Higher-than-normal blood levels of squamous cell carcinoma antigen 1 (SCCA1), a pro-fibrotic protein, are associated with a greater risk of interstitial lung disease (ILD) among people with systemic sclerosis (SSc-ILD), a study suggests.
This finding points to SCCA1 blood levels as a potential biomarker for early detection of SSc-ILD, and in helping to identify scleroderma patients with a low risk of ILD. In addition, SSCA1 could be a potential therapeutic target in SSc-ILD.
The study, “Squamous cell carcinoma antigen-IgM (SCCA-IgM) is associated with interstitial lung disease in systemic sclerosis,” was published in the journal Joint Bone Spine.
ILD is a group of disorders characterized by inflammation and scarring in tissue in and around the pulmonary air sacs, hampering the lungs’ ability to transfer oxygen to the bloodstream.
While it is well-established that SSc patients are at high risk of developing ILDs, its diagnosis remains challenging due to the potential lack of symptoms in early stages of the disease.
Increasing efforts are focused on identifying potential biomarkers of early lung involvement in SSc patients, but few have been clinically confirmed so far.
SCCA1, also known as SerpinB3, is involved in inflammatory diseases and cancer. It can be detected in the blood bound to another protein called IgM (SCCA-IgM).
Higher-than-normal levels of SCCA1 are found in the lungs of people with idiopathic pulmonary fibrosis (IPF), the most common ILD, and SCCA1 levels have been associated with the extent of fibrosis and fibrotic-associated processes in IPF patients and in people with chronic liver disease.
However, whether SSCA1 plays a role in lung involvement among those with SSc remains unclear.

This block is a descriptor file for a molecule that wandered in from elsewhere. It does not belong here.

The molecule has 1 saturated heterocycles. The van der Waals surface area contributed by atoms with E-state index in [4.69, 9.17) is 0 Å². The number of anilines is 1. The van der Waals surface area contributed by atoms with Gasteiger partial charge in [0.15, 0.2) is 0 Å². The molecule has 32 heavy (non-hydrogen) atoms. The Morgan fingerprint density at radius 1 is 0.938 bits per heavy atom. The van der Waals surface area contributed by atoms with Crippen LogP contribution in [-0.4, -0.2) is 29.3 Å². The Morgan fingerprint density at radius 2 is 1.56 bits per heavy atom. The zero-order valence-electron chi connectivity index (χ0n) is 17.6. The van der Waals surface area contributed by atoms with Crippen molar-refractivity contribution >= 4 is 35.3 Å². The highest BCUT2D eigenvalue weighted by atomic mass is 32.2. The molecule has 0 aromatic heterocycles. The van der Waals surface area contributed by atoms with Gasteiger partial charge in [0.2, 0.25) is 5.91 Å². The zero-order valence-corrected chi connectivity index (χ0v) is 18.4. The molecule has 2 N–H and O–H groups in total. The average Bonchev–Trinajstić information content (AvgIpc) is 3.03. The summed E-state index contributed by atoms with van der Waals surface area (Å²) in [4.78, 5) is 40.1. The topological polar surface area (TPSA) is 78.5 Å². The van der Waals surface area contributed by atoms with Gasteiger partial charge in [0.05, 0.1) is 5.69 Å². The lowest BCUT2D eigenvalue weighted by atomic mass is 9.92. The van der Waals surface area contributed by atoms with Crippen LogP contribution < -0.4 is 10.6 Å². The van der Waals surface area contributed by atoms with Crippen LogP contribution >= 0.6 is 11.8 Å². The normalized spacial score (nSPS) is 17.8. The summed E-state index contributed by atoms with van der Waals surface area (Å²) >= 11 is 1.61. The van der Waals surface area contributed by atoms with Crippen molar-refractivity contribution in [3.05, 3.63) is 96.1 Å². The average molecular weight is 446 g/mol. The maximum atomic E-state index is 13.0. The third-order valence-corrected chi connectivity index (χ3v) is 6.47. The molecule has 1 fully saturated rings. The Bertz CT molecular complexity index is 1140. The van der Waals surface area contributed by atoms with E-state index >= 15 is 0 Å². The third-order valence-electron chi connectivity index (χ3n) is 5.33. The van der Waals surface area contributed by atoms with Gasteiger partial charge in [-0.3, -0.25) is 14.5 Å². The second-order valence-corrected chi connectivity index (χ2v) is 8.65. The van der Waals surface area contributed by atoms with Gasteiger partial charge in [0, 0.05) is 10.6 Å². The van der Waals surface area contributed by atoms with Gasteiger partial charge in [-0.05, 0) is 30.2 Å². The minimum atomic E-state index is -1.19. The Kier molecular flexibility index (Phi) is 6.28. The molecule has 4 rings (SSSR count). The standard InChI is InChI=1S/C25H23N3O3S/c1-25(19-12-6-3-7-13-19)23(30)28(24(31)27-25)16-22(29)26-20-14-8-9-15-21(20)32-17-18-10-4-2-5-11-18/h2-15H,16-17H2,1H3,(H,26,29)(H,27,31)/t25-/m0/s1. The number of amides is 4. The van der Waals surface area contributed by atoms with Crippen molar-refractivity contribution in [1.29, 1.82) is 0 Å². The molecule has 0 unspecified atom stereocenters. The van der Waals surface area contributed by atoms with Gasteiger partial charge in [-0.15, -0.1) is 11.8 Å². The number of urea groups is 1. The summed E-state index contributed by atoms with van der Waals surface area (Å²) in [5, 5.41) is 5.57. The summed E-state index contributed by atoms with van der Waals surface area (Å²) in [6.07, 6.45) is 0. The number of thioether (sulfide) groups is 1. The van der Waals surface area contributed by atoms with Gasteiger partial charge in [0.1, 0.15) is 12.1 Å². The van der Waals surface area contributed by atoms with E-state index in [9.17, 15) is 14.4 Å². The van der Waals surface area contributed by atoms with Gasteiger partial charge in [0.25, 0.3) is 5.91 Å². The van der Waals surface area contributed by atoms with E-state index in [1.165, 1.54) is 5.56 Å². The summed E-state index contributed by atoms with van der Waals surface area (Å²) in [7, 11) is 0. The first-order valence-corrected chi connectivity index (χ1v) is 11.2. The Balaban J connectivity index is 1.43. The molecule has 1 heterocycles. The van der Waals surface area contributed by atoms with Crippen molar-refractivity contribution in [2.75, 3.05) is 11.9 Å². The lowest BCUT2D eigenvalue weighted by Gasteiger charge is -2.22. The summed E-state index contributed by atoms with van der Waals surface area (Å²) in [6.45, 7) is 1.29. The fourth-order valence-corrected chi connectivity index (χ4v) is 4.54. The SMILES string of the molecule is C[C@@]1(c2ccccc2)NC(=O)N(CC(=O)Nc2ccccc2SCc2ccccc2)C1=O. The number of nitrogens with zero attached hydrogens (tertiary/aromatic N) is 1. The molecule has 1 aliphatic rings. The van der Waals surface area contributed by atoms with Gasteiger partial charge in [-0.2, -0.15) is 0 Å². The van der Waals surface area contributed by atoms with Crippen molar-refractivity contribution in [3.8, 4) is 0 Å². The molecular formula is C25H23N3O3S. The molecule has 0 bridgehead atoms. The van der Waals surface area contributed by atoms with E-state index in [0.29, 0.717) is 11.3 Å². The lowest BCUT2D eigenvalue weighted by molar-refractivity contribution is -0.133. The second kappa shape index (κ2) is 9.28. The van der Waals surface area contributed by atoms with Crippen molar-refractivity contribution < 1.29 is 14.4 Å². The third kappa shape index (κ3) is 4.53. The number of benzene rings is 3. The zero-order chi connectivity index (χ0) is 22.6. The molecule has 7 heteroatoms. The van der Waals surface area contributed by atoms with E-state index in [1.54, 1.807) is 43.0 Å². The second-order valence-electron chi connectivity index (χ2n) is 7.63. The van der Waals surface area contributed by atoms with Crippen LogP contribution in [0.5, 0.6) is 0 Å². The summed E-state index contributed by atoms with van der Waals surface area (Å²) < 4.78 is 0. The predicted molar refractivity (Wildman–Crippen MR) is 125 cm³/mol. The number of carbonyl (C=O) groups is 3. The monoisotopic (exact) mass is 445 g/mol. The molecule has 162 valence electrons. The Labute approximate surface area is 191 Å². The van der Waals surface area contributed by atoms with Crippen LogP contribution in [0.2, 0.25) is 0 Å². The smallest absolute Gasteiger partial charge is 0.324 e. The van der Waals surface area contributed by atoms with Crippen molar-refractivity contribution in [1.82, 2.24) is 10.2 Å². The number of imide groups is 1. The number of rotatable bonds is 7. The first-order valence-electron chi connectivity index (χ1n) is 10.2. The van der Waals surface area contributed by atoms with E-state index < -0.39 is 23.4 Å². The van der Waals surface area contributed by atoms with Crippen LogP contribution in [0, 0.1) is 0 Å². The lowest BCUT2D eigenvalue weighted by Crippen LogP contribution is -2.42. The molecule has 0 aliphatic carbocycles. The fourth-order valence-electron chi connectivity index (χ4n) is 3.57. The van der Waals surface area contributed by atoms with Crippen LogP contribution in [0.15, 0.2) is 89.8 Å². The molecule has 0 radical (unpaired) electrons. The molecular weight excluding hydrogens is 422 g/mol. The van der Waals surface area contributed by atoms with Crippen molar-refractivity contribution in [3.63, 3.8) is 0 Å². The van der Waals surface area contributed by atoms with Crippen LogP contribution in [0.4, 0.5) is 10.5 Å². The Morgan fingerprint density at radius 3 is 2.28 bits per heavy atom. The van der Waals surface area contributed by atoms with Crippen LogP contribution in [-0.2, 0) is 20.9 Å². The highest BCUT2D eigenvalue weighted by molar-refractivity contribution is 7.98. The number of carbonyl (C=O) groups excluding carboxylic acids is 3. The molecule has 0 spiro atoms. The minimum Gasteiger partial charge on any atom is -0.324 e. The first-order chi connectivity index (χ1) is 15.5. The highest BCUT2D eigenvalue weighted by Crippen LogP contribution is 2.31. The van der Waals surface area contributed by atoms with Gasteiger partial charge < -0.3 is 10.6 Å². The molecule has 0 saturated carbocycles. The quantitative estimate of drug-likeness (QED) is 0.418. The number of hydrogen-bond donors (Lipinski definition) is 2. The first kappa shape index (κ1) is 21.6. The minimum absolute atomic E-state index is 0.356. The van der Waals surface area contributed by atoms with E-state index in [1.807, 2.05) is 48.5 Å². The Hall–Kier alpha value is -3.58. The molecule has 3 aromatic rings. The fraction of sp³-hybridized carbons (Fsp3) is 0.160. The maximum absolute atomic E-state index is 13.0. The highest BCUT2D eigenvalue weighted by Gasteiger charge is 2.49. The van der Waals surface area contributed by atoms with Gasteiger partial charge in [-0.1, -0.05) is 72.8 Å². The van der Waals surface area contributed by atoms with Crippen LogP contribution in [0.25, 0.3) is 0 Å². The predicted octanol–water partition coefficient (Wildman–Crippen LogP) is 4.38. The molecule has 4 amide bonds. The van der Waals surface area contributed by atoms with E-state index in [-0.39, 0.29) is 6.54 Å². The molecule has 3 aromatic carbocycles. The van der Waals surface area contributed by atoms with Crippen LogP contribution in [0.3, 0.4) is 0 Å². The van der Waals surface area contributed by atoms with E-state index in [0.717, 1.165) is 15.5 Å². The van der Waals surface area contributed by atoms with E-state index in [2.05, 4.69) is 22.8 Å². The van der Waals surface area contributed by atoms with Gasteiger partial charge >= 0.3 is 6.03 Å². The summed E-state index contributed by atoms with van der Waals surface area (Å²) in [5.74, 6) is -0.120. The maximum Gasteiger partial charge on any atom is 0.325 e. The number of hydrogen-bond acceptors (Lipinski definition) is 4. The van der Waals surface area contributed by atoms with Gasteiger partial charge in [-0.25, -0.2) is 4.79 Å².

Researchers in Italy set out to evaluate a potential link between SCCA-IgM blood levels and clinical features of SSc patients.
They analyzed demographic and clinical data on 97 SSc patients (82 women and 15 men) followed at a single tertiary center.
Pulmonary involvement was measured by high resolution computed tomography (HRCT) scans and lung function tests. Heart, gastrointestinal, and skin changes were also assessed.
A cut-off value for blood levels of SCCA-IgM (higher than 200 AU/ml) was determined, based on measures made using 100 healthy people.
Results showed that 41 patients (42.3%) had ILD, which was significantly linked to diffuse SSc, severe skin involvement, poorer lung function, and the presence of autoantibodies specific for scleroderma — antibodies that wrongly attack healthy cells.
Median levels of SCCA-IgM were significantly higher in patients with ILD than those without (218 vs. 87.5 AU/ml).
When comparing patients under and above the cut-off value for SCCA-IgM, the team found that significantly more patients with higher SCCA-IgM levels had ILD and a lower total lung capacity — the volume of air in the lungs after a maximum inhalation. No differences in any other clinical features were found between the two groups.
Further analyses significantly associated higher SCCA-IgM blood levels with an ILD diagnosis, increasing by 10 times the risk of developing ILD.
Interestingly, patients with a more recent ILD diagnosis (less than three years ago) had significantly higher levels of SCCA-IgM than those living with the disease for a longer period. Researchers suggested this may be associated with the transition from an inflammatory to a fibrotic phase in the lungs of SSc patients, in which SSCA1 may have a role.
The presence of low SCCA-IgM levels in SSc patients with normal values of total lung capacity also helped to identify those with a very low risk of ILD.
“SSCA-IgM is associated with interstitial lung disease in scleroderma patients and might be used in the assessment of SSc-ILD,” the researchers wrote.
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